Today I took a friend of my husband’s to the Wisconsin DMV to get his state ID. Fermin asked me to go with him because despite having the appropriate paperwork before, he had been denied an ID twice. It didn’t make any sense. Let me also state that Wisconsin does not have a law requiring proof of legal residence as a prerequisite for getting a state ID.
You need three pieces of paperwork for a new ID – one proof of identification and one proof of residence, and then a third of either. Last time he brought three, one of which being his paycheck, which had his name and address printed on it. I sat and read the document list while we waited, verifying that last time they definitely should have given him an ID. Fermin said the woman had taken one look at them, his birth certificate (from Mexico) and his Voter’s Registration Card (from Mexico, but specifically stated on the Wisconsin documents list as acceptable) and then tossed the check back at them saying “I’m not familiar with this,” referring to his employer, a five-location chain of frozen custard places rather popular in Milwaukee. (Side note: Never toss, slide or throw anything at or toward a Mexican, even in a playful, casual way, it’s very rude).
I conveniently had to renew my license and change my address so I went first at the window. Oddly, when I said I needed to change my address, I didn’t need a single piece of proof of my new address – nothing! After I was done I told the agent (coincidentally he was bilingual and had turned down our friend before) that our friend had been there three times and had been treated badly and not gotten his ID. The agent looked at the papers – basically the same ones he had had before – made a joke with our friend in Spanish and assured me that I could go down to get my new photo taken because everything was in order.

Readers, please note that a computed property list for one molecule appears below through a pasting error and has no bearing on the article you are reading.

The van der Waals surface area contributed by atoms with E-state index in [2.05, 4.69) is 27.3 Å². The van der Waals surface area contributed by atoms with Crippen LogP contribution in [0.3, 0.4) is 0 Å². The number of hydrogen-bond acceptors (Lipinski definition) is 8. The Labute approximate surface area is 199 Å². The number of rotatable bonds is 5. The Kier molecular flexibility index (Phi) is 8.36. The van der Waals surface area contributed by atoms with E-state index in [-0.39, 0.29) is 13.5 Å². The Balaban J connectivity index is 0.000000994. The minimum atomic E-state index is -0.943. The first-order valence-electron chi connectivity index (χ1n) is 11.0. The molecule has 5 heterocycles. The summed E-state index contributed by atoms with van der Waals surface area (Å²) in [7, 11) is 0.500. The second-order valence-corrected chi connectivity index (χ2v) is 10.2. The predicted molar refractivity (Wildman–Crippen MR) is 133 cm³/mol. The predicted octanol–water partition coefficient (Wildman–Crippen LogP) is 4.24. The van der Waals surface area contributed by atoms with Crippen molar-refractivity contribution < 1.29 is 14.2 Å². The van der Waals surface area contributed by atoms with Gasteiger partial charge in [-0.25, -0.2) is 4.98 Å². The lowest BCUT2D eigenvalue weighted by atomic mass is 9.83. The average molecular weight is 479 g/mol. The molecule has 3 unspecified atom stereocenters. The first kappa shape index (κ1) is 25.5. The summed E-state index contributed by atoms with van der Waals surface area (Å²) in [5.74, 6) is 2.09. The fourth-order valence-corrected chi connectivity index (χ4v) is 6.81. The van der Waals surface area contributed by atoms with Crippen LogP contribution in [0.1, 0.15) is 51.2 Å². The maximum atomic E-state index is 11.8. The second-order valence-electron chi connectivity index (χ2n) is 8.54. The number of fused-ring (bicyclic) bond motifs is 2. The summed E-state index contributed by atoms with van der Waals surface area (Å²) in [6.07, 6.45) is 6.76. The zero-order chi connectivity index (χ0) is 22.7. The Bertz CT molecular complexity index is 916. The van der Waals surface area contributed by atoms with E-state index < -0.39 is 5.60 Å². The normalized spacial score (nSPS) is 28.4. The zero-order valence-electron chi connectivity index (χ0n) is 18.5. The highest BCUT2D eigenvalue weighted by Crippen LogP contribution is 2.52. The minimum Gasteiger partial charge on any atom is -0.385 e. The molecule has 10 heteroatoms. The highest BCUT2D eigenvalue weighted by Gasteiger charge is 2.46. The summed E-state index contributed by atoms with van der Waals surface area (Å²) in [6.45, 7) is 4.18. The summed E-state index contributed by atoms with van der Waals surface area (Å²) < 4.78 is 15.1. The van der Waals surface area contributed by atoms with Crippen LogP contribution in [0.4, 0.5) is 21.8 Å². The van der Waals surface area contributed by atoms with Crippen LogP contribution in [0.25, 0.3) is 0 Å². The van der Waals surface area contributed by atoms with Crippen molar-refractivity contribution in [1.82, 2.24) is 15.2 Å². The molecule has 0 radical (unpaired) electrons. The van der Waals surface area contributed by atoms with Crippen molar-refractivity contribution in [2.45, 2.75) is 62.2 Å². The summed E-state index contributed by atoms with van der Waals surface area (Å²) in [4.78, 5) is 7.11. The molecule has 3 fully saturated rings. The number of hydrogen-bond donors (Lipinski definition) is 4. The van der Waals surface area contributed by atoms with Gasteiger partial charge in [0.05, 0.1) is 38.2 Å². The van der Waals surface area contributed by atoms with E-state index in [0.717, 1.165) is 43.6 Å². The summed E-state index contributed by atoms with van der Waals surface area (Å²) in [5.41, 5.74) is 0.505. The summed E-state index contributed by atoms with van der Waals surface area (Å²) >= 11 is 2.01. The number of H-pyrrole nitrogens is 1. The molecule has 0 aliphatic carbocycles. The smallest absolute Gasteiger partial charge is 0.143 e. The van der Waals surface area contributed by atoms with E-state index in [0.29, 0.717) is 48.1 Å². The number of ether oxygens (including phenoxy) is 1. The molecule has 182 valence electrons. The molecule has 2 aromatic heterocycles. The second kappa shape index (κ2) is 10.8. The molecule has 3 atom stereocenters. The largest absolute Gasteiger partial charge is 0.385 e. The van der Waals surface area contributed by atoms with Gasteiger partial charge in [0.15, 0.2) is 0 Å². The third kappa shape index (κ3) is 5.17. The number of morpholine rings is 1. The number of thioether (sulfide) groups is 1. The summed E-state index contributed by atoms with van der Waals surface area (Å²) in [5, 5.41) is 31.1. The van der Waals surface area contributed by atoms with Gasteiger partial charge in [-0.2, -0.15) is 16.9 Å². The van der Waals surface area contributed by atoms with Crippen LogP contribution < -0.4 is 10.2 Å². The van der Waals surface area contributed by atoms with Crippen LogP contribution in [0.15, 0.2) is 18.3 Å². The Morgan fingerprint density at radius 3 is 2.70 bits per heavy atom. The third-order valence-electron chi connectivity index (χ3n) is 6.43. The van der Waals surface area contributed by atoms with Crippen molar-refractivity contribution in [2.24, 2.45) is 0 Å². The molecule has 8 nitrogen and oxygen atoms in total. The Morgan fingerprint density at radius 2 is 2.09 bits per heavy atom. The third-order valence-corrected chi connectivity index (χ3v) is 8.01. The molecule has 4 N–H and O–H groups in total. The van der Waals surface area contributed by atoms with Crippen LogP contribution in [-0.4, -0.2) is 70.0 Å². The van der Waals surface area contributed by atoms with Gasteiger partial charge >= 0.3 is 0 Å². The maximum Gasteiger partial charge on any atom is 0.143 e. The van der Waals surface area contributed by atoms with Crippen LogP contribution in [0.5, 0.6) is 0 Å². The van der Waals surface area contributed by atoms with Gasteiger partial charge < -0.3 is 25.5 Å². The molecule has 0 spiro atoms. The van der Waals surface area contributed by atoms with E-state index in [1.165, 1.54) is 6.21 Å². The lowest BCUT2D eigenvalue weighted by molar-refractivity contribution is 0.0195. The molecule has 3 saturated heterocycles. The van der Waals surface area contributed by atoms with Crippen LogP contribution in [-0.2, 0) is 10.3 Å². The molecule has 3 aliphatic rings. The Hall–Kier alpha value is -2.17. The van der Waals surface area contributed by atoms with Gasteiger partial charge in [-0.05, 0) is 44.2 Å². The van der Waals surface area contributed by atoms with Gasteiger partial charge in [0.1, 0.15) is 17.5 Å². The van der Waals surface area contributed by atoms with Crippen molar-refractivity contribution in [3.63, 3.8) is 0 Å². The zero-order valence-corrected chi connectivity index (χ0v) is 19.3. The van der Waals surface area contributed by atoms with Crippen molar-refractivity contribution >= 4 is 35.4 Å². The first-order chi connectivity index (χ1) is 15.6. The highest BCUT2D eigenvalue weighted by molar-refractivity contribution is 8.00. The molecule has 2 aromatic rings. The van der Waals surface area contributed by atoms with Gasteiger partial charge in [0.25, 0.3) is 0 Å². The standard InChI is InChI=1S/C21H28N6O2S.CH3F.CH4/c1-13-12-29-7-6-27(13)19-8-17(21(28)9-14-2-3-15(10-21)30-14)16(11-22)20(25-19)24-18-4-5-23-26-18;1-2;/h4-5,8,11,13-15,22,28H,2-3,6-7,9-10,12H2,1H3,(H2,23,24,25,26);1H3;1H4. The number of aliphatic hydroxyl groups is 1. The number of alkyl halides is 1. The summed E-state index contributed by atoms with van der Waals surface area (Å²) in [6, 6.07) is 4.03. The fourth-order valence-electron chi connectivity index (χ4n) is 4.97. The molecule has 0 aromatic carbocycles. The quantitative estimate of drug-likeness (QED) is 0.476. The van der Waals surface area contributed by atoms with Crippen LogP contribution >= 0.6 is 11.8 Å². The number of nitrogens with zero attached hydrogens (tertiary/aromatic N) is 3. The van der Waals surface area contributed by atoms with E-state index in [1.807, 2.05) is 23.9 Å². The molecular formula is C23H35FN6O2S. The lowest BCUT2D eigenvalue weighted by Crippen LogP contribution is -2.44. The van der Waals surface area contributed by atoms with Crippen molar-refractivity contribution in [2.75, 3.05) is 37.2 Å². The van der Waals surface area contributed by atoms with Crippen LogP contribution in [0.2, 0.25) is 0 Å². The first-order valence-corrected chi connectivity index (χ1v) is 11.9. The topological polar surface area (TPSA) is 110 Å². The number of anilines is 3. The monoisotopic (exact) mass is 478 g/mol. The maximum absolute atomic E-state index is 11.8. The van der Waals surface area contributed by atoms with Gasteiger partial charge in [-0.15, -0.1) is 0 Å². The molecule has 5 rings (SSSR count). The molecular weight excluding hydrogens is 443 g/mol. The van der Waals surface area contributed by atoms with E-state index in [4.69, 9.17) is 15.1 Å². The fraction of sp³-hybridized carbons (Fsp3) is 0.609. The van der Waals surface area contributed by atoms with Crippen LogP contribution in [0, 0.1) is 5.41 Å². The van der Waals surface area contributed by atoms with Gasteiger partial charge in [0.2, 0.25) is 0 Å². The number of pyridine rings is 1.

After my terrible, unexpected photo was taken and we got our IDs, we discussed why this time it had been so simple, although virtually nothing had changed. There really was nothing to conclude except that my comments or presence deflected any potential bull@#%* from occurring. I was also amazed that at this DMV, where a good third of the people there appeared to be Spanish-speaking, there was one bilingual agent (out of thirteen) and no one available at the information area who spoke Spanish.
I suppose there are still people who believe that if you are in America you should speak English, but getting a legal state ID is one of the first things someone needs when they arrive here, in order to get a job. Later, an immigrant usually learns English. Other human rights issues aside, our economy needs these immigrants, and those who think we should discourage immigration do not understand who cooks the food in our restaurants, pick our fresh fruit, stock our big Walmarts and do all the other menial tasks that Americans find ourselves above. It’s just infuriating to see people treated badly simply for the fact that they are Hispanic, or foreign, or don’t speak English.
In other news, I’ve been downloading music into my iPod all day. So exciting.